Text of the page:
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Richmond Public Interest Law Review Presents: A Symposium On Domestic Violence 2023, Dr. Sarah Jane Brubaker, Joan Meier, David W. Keck, Ben Lacy, Siri Ericson, Sonya Voss, Jay Sinha, Courtenay Schwartz, Corinna Barrett Lain, The Hon. Mary E. Langer, Lisa Piper, Nancy Oglesby 2023 Virginia Commonwealth University

Richmond Public Interest Law Review Presents: A Symposium On Domestic Violence 2023, Dr. Sarah Jane Brubaker, Joan Meier, David W. Keck, Ben Lacy, Siri Ericson, Sonya Voss, Jay Sinha, Courtenay Schwartz, Corinna Barrett Lain, The Hon. Mary E. Langer, Lisa Piper, Nancy Oglesby

Richmond Public Interest Law Review Symposium

Join the University of Richmond Public Interest Law Review for a virtual symposium discussing the topic of domestic violence, featuring keynote speaker and professor of gender violence intervention at Virginia Commonwealth University, Dr. Sarah Jane Brubaker. This Symposium will examine the impact of recent Supreme Court cases such as Bruen and Dobbs on domestic violence, as well as explore the intersection of emerging technologies, parental alienation in custody cases, and policies and practices in higher education. The event will also discuss various programs, such as The Tubman Model, and provide a judicial perspective into domestic violence cases.

Event is free, …


Different Bells For Different Wethers: Random Sampling And Other Bellwether Selection Trends In Products Liability Mdls, FELIPE VILLALÓN 2023 University of Connecticut

Different Bells For Different Wethers: Random Sampling And Other Bellwether Selection Trends In Products Liability Mdls, Felipe Villalón

Connecticut Law Review

When the Judicial Panel on Multidistrict Litigation (JPML) transfers pools of thousands of similar cases pending in different districts to a single district court pursuant to 28 U.S.C. § 1407, the transferee judge needs a speedy and effective means of resolving these multidistrict litigations, or MDLs. Some MDLs, especially those involving products liability claims, are enormous, consisting of tens of thousands or even hundreds of thousands of claims. The MDL statute, however, limits the transferee court’s power to pretrial proceedings. Judges managing MDLs will promote settlement by fast-tracking several cases for trial, either in their own district (if they have …


The Exit Theory Of Judicial Appraisal, William J. Carney, Keith Sharfman 2023 Emory Law School

The Exit Theory Of Judicial Appraisal, William J. Carney, Keith Sharfman

Fordham Journal of Corporate & Financial Law

For many years, we and other commentators have observed the problem with allowing judges wide discretion to fashion appraisal awards to dissenting shareholders based on widely divergent, expert valuation evidence submitted by the litigating parties. The results of this discretionary approach to valuation have been to make appraisal litigation less predictable and therefore more costly and likely. While this has been beneficial to professionals who profit from corporate valuation litigation, it has been harmful to shareholders, making deals costlier and less likely to be completed.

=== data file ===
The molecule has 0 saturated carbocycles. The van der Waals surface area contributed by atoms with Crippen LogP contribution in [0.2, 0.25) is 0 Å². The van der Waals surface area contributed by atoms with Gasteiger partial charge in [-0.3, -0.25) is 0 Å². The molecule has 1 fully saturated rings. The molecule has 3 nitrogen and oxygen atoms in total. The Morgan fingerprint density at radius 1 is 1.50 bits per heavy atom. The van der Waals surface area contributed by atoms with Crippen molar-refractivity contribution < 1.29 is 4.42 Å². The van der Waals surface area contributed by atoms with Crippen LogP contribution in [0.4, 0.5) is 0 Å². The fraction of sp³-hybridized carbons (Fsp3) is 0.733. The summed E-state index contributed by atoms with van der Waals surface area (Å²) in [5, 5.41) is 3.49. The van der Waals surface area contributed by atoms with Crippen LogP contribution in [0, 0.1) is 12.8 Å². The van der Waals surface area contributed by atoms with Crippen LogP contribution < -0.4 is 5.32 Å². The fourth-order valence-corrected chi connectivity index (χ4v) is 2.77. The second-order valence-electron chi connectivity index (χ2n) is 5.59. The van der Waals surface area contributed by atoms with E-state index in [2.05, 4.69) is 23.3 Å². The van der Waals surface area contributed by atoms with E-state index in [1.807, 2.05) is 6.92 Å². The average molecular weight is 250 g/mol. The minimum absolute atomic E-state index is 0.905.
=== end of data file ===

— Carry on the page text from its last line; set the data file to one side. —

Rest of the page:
In this Article, we propose to end the problem of discretionary judicial valuation by tracing …


Built For Business: The Commercial Need For Aggregate Litigation, Jack Zarin-Rosenfeld 2023 University of Connecticut

Built For Business: The Commercial Need For Aggregate Litigation, Jack Zarin-Rosenfeld

Connecticut Law Review

Commercial actors long have argued that class actions are bad for business. But for even longer, business groups have supported other types of aggregate litigation that closely resemble class actions, such as expansive federal bankruptcy. While critics have successfully limited national aggregation via class actions, they have not even attempted to criticize aggregation via bankruptcy.

Why have business groups attacked aggregate litigation in some cases and supported it in others? This Article provides an answer by examining aggregation’s origins and development, and what emerges, it turns out, is very much the opposite of what aggregation’s pro-business critics would have us …


Mistakes With The Mistake Defense In Texas Criminal Law, Charles Bubany 2023 St. Mary's University

Mistakes With The Mistake Defense In Texas Criminal Law, Charles Bubany

St. Mary's Law Journal

No abstract provided.


Interagency Litigation Outside Article Iii, Adam Crews 2023 University of Connecticut

Interagency Litigation Outside Article Iii, Adam Crews

Connecticut Law Review

For over seventy years, the Supreme Court has said that a justiciable controversy can exist when one agency in the federal executive branch sues another. Although this raises intuitive concerns under both Article II (relating to presidential control) and Article III (relating to standing), scholars and judges have paid scant attention to the constitutional foundation for interagency litigation. Of those who have explored the topic, defenders and opponents alike agree on one thing: the foundation—or lack of one—depends on Article III’s case-or-controversy requirement.

That is mistaken. A better approach to understand interagency litigation is to step outside Article III and …


Giving Shareholders The Right To Say No, Albert H. Choi, Adam C. Pritchard 2023 University of Michigan Law School

Giving Shareholders The Right To Say No, Albert H. Choi, Adam C. Pritchard